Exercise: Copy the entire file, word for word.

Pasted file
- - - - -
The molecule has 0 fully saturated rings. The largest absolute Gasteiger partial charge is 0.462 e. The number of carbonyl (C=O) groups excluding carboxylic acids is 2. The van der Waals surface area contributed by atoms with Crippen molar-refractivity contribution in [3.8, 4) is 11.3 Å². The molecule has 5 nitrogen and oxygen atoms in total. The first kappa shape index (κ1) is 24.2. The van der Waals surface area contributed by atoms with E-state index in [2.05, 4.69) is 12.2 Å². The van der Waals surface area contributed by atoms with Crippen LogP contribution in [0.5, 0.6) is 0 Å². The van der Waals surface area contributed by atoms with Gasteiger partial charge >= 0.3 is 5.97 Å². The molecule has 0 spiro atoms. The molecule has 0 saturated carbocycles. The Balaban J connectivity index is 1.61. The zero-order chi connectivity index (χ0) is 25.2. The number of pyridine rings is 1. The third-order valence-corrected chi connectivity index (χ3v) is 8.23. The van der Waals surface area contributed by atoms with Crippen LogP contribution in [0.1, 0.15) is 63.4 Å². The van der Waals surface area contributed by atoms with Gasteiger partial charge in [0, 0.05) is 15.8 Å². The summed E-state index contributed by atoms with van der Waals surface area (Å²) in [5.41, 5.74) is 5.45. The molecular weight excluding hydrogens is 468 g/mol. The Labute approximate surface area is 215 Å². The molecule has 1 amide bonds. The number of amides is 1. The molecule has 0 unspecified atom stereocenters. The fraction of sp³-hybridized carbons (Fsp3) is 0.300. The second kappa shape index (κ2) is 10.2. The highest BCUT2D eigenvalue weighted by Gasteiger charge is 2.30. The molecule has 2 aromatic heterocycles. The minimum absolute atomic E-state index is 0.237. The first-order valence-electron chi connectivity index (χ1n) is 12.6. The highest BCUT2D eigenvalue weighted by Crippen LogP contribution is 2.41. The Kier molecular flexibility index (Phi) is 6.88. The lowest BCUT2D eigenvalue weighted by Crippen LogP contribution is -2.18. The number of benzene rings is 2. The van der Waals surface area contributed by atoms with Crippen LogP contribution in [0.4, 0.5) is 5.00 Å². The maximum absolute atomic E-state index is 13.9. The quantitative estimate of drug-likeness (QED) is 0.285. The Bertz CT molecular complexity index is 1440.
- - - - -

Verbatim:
The molecule has 0 fully saturated rings. The largest absolute Gasteiger partial charge is 0.462 e. The number of carbonyl (C=O) groups excluding carboxylic acids is 2. The van der Waals surface area contributed by atoms with Crippen molar-refractivity contribution in [3.8, 4) is 11.3 Å². The molecule has 5 nitrogen and oxygen atoms in total. The first kappa shape index (κ1) is 24.2. The van der Waals surface area contributed by atoms with E-state index in [2.05, 4.69) is 12.2 Å². The van der Waals surface area contributed by atoms with Crippen LogP contribution in [0.5, 0.6) is 0 Å². The van der Waals surface area contributed by atoms with Gasteiger partial charge >= 0.3 is 5.97 Å². The molecule has 0 spiro atoms. The molecule has 0 saturated carbocycles. The Balaban J connectivity index is 1.61. The zero-order chi connectivity index (χ0) is 25.2. The number of pyridine rings is 1. The third-order valence-corrected chi connectivity index (χ3v) is 8.23. The van der Waals surface area contributed by atoms with Crippen LogP contribution in [0.1, 0.15) is 63.4 Å². The van der Waals surface area contributed by atoms with Gasteiger partial charge in [0, 0.05) is 15.8 Å². The summed E-state index contributed by atoms with van der Waals surface area (Å²) in [5.41, 5.74) is 5.45. The molecular weight excluding hydrogens is 468 g/mol. The Labute approximate surface area is 215 Å². The molecule has 1 amide bonds. The number of amides is 1. The molecule has 0 unspecified atom stereocenters. The fraction of sp³-hybridized carbons (Fsp3) is 0.300. The second kappa shape index (κ2) is 10.2. The highest BCUT2D eigenvalue weighted by Gasteiger charge is 2.30. The molecule has 2 aromatic heterocycles. The minimum absolute atomic E-state index is 0.237. The first-order valence-electron chi connectivity index (χ1n) is 12.6. The highest BCUT2D eigenvalue weighted by Crippen LogP contribution is 2.41. The Kier molecular flexibility index (Phi) is 6.88. The lowest BCUT2D eigenvalue weighted by Crippen LogP contribution is -2.18. The number of benzene rings is 2. The van der Waals surface area contributed by atoms with Crippen LogP contribution in [0.4, 0.5) is 5.00 Å². The maximum absolute atomic E-state index is 13.9. The quantitative estimate of drug-likeness (QED) is 0.285. The Bertz CT molecular complexity index is 1440.